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From "Akshay K. Ukey (JIRA)" <>
Subject [jira] Updated: (SOLR-829) replication Compression
Date Thu, 20 Nov 2008 18:12:44 GMT


Akshay K. Ukey updated SOLR-829:

    Attachment: solr-829.patch

Patch with additional configuration in replicationhandler as suggested by Noble.
<lst name="slave">
  <!-- values can be internal|external. --> 
  <str name="compression">internal</str>

If internal compression is used InflaterInputStream and DeflaterOutputStream Java apis are
used for data transfer from master to slaves. 

If external compression is used Accept-Encoding header value is set to "gzip,deflate" before
making request to the master. And the container has to be configured with appropriate setting.
E.g. In case of Tomcat, following settings are to be done in the Connector section to use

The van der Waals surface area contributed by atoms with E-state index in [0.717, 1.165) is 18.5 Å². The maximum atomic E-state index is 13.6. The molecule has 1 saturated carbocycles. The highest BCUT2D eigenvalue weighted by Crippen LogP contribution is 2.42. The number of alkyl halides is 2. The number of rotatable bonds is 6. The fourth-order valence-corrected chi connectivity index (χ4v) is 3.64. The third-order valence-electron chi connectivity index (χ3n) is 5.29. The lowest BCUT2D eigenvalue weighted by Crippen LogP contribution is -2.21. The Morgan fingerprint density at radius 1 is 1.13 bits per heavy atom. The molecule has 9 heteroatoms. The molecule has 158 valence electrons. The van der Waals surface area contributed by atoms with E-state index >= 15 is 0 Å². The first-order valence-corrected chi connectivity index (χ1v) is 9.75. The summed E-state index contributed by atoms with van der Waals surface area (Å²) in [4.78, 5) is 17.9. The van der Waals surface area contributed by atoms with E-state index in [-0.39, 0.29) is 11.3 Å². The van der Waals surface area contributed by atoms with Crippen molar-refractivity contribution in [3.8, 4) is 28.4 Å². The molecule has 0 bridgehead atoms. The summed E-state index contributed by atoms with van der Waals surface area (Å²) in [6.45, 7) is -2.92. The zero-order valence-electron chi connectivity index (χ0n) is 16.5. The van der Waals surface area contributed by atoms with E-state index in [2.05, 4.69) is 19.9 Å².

Tomcat's compression mechanism:
<Connector .... compression=on 

> replication Compression
> -----------------------
>                 Key: SOLR-829
>                 URL:
>             Project: Solr
>          Issue Type: Improvement
>          Components: replication (java)
>            Reporter: Simon Collins
>            Assignee: Shalin Shekhar Mangar
>         Attachments: email discussion.txt, solr-829.patch, solr-829.patch, solr-829.patch
> From a discussion on the mailing list solr-user, it would be useful to have an option
to compress the files sent between servers for replication purposes.
> Files sent across between indexes can be compressed by a large margin allowing for easier
replication between sites.
> ...Noted by Noble Paul 
> we will use a gzip on both ends of the pipe . On the slave side you can say <str name="zip">true<str>
as an extra option to compress and send data from server 
> Other thoughts on issue: 
> Do keep in mind that compression is a CPU intensive process so it is a trade off between
CPU utilization and network bandwidth.  I have see cases where compressing the data before
a network transfer ended up being slower than without compression because the cost of compression
and un-compression was more than the gain in network transfer.
> Why invent something when compression is standard in HTTP? --wunder

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